The Indian government wants to ban a British filmmaker's documentary about attitudes to sexual violence against women in the country.

Ministers have already gained an injunction against India's Daughter being screened in India, and now, improbably, hope to get it pulled from schedules across the world.

The film by Leslee Udwin, herself a rape victim, has provoked anger and consternation in India due to her interview with convicted gang rapist Mukesh Singh.

Mukesh Singh, one of six males involved in the brutal gang rape and murder of 23-year-old student Jyoti Singh in 2012, told Udwin that women were ultimately responsible for all rapes.

A girl is far more responsible for rape than a boy. Boy and girl are not equal. Housework and housekeeping is for girls, not roaming in discos and bars at night doing wrong things, wearing wrong clothes. About 20 per cent of girls are good.

  • Mukesh Singh

Indian ministers have said they wanted the film - due to be screened on International Women's Day this Sunday - banned because it was an "affront to the dignity of women".

Home minister Rajnath Singh said: "How was permission given to interview a rapist? It is shocking. I will get this investigated."

But Udwin said she had secured all the relevant permissions from the government, the prison and Mukesh Singh herself.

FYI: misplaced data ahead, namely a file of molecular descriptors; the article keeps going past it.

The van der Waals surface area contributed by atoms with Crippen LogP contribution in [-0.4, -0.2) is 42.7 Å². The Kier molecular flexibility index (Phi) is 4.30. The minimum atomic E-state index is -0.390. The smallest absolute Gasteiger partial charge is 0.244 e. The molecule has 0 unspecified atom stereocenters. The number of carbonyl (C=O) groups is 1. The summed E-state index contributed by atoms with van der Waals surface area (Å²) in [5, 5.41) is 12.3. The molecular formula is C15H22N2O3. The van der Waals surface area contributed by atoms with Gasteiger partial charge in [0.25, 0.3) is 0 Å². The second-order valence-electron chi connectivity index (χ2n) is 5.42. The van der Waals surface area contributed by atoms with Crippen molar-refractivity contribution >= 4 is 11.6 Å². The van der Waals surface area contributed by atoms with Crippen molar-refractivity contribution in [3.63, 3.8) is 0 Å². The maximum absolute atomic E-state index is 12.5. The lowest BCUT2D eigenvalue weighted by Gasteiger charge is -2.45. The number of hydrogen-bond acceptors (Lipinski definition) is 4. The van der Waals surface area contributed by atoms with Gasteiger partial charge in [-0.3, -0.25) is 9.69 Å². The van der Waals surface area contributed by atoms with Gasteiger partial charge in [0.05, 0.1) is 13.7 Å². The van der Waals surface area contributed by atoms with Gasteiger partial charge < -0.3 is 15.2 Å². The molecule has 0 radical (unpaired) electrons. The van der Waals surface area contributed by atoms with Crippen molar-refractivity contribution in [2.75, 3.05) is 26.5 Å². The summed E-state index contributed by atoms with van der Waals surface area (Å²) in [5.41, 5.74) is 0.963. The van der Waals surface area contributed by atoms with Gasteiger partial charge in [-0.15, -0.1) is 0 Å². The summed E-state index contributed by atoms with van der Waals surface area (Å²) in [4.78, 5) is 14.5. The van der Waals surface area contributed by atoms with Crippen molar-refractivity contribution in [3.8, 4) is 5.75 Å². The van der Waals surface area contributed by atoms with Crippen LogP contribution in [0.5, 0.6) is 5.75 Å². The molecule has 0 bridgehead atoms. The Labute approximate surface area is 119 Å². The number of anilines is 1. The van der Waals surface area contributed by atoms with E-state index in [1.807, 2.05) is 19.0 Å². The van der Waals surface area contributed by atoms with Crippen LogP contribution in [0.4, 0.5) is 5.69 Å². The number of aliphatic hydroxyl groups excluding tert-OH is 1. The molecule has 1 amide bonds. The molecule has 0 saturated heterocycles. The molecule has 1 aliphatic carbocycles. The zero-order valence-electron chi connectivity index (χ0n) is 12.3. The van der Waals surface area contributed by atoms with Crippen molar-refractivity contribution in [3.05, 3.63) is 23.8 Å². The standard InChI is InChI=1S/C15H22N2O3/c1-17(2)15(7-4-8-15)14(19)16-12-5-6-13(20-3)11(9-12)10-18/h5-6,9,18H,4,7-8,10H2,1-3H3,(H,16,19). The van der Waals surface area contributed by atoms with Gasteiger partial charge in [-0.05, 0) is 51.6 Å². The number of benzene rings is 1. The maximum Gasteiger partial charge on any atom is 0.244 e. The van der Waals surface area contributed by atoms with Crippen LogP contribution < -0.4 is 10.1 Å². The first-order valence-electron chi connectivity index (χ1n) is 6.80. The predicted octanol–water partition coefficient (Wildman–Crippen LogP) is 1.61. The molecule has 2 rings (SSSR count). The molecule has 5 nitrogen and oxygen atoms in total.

In a statement issued to the Guardian, she said: "India should be embracing this film – not blocking it with a kneejerk hysteria without even seeing it. This was an opportunity for India to continue to show the world how much has changed since this heinous crime. Sadly… the banning of the film will see India isolated in the eyes of the world. It's a counterproductive move."

In an earlier appearance before journalists at a news conference in India, she explained why the film, and specifically Mukesh Singh's comments, had to be seen in India:

I got an insight and an understanding into the way he views women, and that is what is extremely shocking. Not what he did, but what he thinks that led him to do what he did, and it's not just he who thinks that it's a societal problem. No regret for one second out of 16 hours, no regret, in fact the opposite. Mukesh's attitude is 'why are they making a fuss about us, everybody's doing it'.

India has toughened up anti-rape laws since the 2012 attack, but rapes are still reported every 21 minutes.

India's Daughter, a BBC Storyville documentary, will be shown as planned on BBC Four on Sunday March 8.

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